Wednesday, November 3, 2010

School Music Videos

My first introduction to making music videos with students was watching the delight that Mr. Malkin took in editing and creating Paleta with at Colegio Bolivar in Cali, Colombia. This video, you'll notice, has more than 33 thousand views!

Since becoming a homeroom teacher myself, I have made a point of having a class song each year. It must be a song that we can all learn the lyrics, one which we appreciate because it has a meaningful message and that hopefully we find very fun to sing along to. Working with Gr. 5 means that I need to be careful in my song selections (possibly a little more careful than Mr. Malkin was back in 2005 when he let his Gr. 9 students choose a Daddy Yankee song with scandalous lyrics and pretty inappropriate innuendoes).

In 2008-2009 my class, The 5E Explorers, memorized and recreated, Michael Jackson's We Are The World That was a blast! In 2009-2010 we learned the Black Eyes Peas' song, Where Is The Love? And although we never actually made a final production, we often had fun taking pictures and even recorded a few clips throughout the school of us reenacting the original video. In general we listen to and watch music videos at least once a week for most of the school year in Grade 5.

For this year, the 5D DJs haven't chosen a song yet and I'm not sure that we'll really have time to make a music video, but I have a couple songs in mind if we do get around to it.

Today in class we watched a wonderfully creative video-off. The following videos were produced by film classes in rival high schools in Seattle, Shorewood and Shorecrest, as a sort of video battle. First, Shorecrest created their version of Hey Ya!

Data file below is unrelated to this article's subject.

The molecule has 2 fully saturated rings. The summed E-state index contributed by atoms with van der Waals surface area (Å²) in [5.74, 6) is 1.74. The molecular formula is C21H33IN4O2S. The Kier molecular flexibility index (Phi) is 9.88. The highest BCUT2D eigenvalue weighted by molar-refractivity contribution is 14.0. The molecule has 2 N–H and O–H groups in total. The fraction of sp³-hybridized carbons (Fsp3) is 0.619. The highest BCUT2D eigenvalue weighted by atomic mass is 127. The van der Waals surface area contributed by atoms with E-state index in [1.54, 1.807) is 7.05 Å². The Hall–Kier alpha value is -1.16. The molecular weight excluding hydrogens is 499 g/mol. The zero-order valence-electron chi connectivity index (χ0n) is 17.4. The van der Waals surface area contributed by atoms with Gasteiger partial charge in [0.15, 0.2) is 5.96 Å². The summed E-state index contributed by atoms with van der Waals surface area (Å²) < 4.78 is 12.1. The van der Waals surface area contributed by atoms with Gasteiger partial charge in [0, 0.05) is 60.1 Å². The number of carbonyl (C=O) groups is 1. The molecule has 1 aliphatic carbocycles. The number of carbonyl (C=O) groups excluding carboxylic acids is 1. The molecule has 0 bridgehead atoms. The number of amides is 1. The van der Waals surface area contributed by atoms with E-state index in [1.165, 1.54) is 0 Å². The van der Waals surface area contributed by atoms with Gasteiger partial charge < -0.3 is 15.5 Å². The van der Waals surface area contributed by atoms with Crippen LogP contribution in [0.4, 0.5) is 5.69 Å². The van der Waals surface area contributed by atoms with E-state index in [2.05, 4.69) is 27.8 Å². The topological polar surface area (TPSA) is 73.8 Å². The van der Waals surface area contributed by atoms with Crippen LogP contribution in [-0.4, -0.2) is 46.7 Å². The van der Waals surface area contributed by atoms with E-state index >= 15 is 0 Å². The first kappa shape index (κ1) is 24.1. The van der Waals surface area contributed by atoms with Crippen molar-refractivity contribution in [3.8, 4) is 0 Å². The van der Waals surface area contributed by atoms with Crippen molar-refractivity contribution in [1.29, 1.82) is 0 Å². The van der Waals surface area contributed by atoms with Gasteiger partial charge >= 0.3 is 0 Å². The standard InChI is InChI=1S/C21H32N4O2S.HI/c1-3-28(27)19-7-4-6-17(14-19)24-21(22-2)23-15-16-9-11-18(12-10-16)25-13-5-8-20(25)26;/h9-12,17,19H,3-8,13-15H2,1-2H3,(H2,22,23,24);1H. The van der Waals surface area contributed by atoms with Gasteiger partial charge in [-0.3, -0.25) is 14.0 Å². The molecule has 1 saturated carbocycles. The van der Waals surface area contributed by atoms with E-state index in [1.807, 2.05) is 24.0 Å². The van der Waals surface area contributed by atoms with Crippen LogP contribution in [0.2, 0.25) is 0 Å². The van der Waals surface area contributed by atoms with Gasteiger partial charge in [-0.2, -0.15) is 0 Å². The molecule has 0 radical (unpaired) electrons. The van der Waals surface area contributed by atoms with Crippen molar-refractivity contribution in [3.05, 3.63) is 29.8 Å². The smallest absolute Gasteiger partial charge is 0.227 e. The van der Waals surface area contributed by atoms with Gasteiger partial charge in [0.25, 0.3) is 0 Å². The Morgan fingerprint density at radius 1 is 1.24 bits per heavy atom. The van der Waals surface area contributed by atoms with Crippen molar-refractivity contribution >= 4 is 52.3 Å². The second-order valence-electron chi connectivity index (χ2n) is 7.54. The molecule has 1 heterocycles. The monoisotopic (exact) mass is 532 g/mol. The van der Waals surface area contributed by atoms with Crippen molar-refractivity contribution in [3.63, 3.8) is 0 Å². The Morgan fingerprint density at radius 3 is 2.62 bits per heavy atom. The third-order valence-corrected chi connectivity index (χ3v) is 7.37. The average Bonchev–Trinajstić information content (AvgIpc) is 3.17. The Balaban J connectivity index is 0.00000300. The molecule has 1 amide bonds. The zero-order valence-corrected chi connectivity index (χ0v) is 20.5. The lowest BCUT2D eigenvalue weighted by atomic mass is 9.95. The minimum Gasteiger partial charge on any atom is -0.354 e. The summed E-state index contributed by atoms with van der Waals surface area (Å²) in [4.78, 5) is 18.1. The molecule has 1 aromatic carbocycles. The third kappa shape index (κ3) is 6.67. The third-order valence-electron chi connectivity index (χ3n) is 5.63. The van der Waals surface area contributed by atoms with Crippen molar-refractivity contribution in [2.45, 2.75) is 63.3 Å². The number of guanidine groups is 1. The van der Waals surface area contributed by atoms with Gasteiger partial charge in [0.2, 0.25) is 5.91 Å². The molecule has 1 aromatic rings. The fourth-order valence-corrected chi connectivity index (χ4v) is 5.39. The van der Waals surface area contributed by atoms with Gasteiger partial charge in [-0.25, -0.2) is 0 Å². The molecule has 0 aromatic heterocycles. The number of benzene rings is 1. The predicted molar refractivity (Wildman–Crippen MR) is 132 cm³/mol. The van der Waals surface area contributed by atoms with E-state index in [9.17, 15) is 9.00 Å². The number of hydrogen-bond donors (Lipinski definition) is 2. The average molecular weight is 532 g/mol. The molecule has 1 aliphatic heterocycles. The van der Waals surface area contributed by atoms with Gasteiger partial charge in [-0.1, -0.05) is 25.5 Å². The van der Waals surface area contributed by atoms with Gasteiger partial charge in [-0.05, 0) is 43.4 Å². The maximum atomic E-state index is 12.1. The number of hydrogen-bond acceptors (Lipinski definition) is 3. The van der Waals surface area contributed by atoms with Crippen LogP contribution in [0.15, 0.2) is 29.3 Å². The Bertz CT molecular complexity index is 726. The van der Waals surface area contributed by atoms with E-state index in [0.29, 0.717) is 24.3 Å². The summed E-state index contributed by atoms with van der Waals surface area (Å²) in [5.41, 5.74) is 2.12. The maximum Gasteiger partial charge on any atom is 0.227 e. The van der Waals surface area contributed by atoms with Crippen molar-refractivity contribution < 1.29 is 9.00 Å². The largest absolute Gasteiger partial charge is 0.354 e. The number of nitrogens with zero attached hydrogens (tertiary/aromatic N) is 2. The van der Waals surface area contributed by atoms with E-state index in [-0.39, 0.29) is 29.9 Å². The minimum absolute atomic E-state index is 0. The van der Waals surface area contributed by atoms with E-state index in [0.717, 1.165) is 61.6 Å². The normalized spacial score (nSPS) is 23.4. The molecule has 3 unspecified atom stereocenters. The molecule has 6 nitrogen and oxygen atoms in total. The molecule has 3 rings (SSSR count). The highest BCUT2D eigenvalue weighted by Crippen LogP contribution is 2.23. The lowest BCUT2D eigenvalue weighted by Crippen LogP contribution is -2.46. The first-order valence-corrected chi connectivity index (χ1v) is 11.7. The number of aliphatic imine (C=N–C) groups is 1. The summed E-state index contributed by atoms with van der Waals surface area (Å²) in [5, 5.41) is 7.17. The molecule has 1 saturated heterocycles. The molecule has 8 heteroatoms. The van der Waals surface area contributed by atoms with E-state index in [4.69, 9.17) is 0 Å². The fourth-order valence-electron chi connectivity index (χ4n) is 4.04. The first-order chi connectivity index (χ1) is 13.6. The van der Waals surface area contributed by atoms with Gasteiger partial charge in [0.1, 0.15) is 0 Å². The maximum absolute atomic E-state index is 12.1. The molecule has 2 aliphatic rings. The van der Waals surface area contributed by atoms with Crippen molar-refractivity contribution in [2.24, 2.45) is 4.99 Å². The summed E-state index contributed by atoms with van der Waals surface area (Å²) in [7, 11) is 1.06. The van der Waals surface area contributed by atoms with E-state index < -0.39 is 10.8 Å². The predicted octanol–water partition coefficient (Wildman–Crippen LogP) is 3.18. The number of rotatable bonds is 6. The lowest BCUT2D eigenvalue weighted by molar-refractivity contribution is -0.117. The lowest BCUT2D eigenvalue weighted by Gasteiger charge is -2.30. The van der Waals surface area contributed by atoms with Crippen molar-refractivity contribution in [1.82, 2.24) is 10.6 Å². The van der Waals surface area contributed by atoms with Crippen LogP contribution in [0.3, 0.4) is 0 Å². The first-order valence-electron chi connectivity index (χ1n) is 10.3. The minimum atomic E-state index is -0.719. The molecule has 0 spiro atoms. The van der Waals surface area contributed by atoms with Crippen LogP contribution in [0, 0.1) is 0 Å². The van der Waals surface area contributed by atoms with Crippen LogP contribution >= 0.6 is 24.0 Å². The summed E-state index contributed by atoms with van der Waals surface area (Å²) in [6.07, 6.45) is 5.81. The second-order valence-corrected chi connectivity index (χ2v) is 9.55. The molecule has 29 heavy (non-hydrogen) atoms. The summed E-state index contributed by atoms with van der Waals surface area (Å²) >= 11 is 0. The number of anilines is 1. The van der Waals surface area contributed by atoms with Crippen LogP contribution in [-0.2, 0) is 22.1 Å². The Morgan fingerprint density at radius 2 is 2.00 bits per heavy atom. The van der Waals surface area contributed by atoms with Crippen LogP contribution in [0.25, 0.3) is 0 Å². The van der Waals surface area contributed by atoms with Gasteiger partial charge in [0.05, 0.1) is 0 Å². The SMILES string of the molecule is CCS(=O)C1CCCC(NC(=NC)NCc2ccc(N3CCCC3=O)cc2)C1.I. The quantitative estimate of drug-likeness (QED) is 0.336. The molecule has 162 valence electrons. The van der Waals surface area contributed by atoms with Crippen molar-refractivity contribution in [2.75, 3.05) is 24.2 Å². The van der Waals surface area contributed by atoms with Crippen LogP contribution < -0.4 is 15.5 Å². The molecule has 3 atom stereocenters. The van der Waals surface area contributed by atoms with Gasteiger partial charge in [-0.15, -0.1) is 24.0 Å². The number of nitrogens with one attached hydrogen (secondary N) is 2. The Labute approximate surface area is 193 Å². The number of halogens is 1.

Then, Shorewood responded to the challenge with this, 

Both videos, playing with lipdub and reverse video techniques, included almost the entire school body. I think it's pretty entertaining stuff, these energetic and enthusiastic student-centered videos. If the effects don't quite make sense to you, or you're not sure why these videos are amazing, then watch this video, which shows behind the scenes of the Shorecrest video, explaining how was originally filmed (with the leads walking backwards) and also with some filmer commentary that also might help to make more sense of it.

Of course, these videos circulated like crazy about a year ago and created a buzz of excitement. Schools everywhere wanted to join in the fun, boost school-wide spirit and be famous on the internet! Some schools responded with videos of their own, not done in authentic reverse video style, but in a way parodying this new genre of teenage hit project, sometimes termed the "Hall Rock" (this is actually a really great example of reverse video made by CLC (Communications Learning Community) high school program).

Today in Gr. 5, after showing these 2 clips and attempting to explain (somewhat unsuccessfully) to 10-year olds, exactly what these videos involve from a filming and editing perspective, one of my students showed me this little beauty.

I am pretty sure that I had a lot more fun watching this than my students did, mostly because they can't quite conceptualize exactly what the backwards choreography entails. I think it's just plain amazing!

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